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Feeling Like a Citizen: The American Legion’s Boys State Programme and the Promise of Americanism

  • Susan A. Miller
Chapter
Part of the Palgrave Studies in the History of Emotions book series (Palgrave Studies in the History of Emotions)

Abstract

If the experience of war can ever really be called typical, then for a member of the American Expeditionary Forces (AEF), Private First Class Edward W. Miller had a fairly typical encounter with the First World War. He enlisted in June 1917 two months after the United States entered the conflict, but wasn’t shipped to France until April of the following year, where he fought in some of the war’s last major engagements at Château Thierry, Champagne-Marne and the Meuse Argonne. Although gassed on the Western Front, his injuries did not preclude him from serving in the US occupation forces in France at the war’s end; lingering health concerns did, however, briefly land him in a veterans’ hospital upon his return home. Nor was Miller’s military service the only experience that marked him as an average representative of his generation. Born somewhere in the Balkans, he had arrived in the United States in the early years of the twentieth century amidst the heaviest waves of immigration from Southern and Eastern Europe. Like many young immigrant men (Miller was 22 when he enlisted in the AEF), he was eager to prove his loyalty to his adopted country by voluntarily returning to Europe — dressed in an American military uniform.

Keywords

Emotional Socialization Fellow Citizen Emotional Community American Legion Girl Scout 
These keywords were added by machine and not by the authors. This process is experimental and the keywords may be updated as the learning algorithm improves.

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Notes

  1. 1.
    William Pencak, For God and Country: The American Legion, 1919–1941 (Boston: Northeastern University Press, 1989) is the best scholarly history of the Legion.Google Scholar
  2. 2.
    Susan A. Brewer, Why America Fights: Patriotism and War Propaganda from the Philippines to Iraq (Oxford University Press, 2009).Google Scholar
  3. 3.
    Michael Kazin and Joseph A. McCartin (eds), Americanism: New Perspectives on the History of an Ideal (Chapel Hill: University of North Carolina Press, 2006), 1.Google Scholar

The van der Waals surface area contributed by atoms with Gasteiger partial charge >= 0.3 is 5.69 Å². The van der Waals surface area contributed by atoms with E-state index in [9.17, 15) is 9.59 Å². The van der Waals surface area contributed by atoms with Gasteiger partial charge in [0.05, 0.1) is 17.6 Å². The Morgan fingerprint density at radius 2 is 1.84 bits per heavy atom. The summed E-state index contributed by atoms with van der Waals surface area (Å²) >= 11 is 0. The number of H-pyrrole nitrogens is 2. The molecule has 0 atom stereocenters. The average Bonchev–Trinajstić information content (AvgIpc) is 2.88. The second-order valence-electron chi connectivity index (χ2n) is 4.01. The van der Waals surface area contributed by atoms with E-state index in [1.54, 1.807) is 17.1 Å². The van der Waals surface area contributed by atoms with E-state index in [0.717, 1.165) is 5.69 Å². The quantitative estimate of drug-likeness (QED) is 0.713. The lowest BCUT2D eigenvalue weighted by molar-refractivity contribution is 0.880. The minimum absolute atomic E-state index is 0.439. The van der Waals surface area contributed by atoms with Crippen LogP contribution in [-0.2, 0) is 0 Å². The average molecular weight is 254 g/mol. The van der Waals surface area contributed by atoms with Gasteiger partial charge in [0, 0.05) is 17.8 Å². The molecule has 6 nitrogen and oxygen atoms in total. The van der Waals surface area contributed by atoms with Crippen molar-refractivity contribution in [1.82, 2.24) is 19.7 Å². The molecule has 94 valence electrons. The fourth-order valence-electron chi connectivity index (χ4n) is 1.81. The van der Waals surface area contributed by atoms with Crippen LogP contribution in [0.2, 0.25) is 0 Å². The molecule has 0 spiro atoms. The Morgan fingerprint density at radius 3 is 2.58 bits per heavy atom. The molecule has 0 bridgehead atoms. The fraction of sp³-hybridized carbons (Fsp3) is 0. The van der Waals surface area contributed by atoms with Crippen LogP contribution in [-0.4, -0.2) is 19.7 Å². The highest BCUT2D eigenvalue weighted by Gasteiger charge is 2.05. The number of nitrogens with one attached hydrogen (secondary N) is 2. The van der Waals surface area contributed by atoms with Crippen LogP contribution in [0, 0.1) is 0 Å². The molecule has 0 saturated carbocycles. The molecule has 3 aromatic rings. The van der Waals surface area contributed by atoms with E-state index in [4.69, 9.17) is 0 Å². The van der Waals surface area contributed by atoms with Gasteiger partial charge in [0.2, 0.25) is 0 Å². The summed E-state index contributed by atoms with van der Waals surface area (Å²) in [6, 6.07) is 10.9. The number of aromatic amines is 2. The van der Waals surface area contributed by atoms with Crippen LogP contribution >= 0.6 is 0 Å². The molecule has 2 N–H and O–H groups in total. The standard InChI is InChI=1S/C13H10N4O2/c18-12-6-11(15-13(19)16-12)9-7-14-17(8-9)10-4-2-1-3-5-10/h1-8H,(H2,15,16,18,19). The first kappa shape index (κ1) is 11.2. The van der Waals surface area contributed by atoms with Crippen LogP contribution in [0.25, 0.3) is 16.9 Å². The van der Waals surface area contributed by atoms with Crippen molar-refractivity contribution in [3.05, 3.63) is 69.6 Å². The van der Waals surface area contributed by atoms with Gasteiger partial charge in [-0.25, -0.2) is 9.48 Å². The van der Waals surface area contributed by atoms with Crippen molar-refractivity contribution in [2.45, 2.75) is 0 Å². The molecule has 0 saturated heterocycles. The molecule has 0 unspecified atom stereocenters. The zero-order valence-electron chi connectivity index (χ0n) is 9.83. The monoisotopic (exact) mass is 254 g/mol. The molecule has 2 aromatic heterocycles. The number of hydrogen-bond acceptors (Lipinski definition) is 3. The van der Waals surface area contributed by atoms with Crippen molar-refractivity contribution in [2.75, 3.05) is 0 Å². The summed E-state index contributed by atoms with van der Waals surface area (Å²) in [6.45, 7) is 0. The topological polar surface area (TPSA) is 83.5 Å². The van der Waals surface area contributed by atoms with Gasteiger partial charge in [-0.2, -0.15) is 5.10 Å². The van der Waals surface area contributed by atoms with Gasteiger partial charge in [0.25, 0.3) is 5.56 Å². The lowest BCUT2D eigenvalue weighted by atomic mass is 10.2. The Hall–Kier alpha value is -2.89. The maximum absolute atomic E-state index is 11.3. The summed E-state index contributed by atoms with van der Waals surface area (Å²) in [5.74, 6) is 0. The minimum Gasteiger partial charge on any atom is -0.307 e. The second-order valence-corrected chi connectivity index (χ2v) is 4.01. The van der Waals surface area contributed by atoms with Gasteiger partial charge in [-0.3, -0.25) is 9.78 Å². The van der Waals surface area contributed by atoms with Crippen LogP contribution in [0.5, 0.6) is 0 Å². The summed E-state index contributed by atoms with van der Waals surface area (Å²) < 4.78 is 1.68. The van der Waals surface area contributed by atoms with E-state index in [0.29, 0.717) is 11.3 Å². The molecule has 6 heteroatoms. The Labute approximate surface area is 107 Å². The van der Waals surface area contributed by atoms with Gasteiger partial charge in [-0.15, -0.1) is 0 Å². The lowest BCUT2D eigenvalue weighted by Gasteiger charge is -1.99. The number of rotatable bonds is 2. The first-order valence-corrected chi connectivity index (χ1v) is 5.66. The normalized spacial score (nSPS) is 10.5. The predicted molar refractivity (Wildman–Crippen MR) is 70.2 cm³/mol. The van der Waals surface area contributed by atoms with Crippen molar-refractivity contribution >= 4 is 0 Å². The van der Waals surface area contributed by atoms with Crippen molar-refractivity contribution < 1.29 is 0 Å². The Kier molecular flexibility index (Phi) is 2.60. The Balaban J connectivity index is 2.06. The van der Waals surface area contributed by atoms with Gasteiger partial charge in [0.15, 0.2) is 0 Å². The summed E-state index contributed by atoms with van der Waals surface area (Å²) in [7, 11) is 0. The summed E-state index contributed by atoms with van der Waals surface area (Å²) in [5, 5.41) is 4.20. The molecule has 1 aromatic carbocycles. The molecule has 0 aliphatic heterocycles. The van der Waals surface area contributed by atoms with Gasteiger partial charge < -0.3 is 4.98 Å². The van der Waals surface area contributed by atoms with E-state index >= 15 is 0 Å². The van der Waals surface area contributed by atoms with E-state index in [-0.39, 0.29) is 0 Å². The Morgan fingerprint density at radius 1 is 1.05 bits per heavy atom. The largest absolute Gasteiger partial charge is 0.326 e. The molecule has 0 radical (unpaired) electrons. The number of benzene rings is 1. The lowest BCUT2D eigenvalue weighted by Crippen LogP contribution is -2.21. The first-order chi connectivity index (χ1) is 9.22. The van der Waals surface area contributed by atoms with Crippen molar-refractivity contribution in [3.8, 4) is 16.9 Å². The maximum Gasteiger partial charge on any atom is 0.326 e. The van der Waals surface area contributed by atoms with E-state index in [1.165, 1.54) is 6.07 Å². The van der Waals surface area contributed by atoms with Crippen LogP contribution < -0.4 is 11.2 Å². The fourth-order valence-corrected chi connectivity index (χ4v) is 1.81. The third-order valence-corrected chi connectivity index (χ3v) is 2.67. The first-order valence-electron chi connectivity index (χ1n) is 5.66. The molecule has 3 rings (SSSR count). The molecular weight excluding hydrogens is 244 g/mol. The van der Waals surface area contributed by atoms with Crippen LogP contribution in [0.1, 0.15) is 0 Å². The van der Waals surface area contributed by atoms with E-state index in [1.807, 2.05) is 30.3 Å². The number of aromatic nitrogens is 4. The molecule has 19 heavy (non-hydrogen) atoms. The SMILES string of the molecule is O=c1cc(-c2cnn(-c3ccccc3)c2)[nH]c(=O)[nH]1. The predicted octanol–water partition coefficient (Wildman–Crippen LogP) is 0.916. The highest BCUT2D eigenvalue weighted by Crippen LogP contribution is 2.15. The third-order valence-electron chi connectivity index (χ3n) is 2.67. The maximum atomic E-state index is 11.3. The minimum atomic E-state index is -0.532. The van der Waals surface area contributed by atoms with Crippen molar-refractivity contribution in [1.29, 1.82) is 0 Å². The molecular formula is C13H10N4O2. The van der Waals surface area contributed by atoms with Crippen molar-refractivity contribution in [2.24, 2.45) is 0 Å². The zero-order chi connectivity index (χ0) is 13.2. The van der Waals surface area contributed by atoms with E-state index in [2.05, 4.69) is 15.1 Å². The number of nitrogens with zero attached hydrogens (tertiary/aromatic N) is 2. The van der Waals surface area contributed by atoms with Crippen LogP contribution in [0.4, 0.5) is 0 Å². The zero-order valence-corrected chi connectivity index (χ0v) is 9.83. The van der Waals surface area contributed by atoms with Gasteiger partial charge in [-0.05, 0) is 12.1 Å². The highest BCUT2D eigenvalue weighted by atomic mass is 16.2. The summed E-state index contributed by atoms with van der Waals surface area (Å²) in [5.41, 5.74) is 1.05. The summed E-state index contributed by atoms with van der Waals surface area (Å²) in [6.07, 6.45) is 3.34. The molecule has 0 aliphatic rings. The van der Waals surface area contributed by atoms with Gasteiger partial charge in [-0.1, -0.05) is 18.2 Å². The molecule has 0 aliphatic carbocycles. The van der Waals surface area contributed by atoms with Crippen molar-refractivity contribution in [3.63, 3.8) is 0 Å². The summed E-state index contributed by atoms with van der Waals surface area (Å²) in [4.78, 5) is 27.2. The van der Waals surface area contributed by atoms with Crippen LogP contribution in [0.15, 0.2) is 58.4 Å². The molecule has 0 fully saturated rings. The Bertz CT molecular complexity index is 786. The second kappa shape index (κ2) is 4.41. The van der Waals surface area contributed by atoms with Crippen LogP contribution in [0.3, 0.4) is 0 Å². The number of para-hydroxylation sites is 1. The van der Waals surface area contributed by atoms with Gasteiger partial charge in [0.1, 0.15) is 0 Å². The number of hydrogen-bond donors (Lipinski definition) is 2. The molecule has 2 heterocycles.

4. 5.
    My analysis extends what historian Patricia West, among others, calls the ‘domestication of history’; see Patricia West, Domesticating History: The Political Origins ofAmerica’s House Museums (Washington DC: Smithsonian Institution Press, 1999);Google Scholar
  5. Seth C. Bruggeman (ed.), Born in the U.S.A.: Birth, Commemoration, and American Public Memory (Amherst: University of Massachusetts Press, 2012).Google Scholar
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    Richard J. Ellis, To the Flag: The Unlikely History of the Pledge of Allegiance (Lawrence: University of Kansas Press, 2005).Google Scholar
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    For an analogous case, see Stephanie Olsen, Juvenile Nation: Youth, Emotions and the Making of the Modern British Citizen, 1880–1914 (London: Bloomsbury, 2014);Google Scholar
  9. 14.
    Robert H. Wiebe, The Search for Order, 1877–1920 (New York: Hill and Wang, 1967). Wiebe’s iconic 1967 text suggests that the First World War put a halt to the search, but scholarship written in its wake argues that the interwar years continue it.Google Scholar
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  12. 16.
    Benedict Anderson, Imagined Communities: Reflections on the Origin and Spread of Nationalism, revised edn (New York: Verso, 2006).Google Scholar
  13. 20.
    Susan A. Miller, Growing Girls: The Natural Origins of Girls’ Organizations in America (New Brunswick: Rutgers University Press, 2007).Google Scholar
  14. 21.
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  16. 24.
    On cultural conversations about the gang instinct, see Steven Mintz, Huck’s Raft: A History of American Childhood (Cambridge, MA: Harvard University Press, 2004);Google Scholar
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  18. 27.
    Jane H. Hunter firmly established the worth of youth-edited school newspapers for access to young people’s self-created culture; see Jane H. Hunter, How Young Ladies Became Girls: The Victorian Origins of American Girlhood (New Haven: Yale University Press, 2002).Google Scholar
  19. 31.
    For siblings, see Leonore Davidoff, Thicker than Water: Siblings and their Relations, 1780–1920 (Oxford University Press, 2012);Google Scholar
  20. C. Dallett Hemphill, Siblings: Brothers and Sisters in American History (Oxford University Press, 2011).Google Scholar
  21. 32.
    There is some debate in the literature over this. See David I. Macleod, Building Character in the American Boy: The Boy Scouts, YMCA, and their Forerunners, 1870–1920 (Madison: University of Wisconsin Press, 1983);Google Scholar
  22. Kenneth B. Kidd, Making American Boys: Boyology and the Feral Tale (Minneapolis: University of Minnesota Press, 2004) for varying degrees of fraternity among‘boy workers’.Google Scholar
  23. 35.
    Bob Olmstead, ‘What Democracy Means to Me’, The Cornhusker (9 June 1941), front page.Google Scholar

Copyright information

© Susan A. Miller 2015

Authors and Affiliations

  • Susan A. Miller

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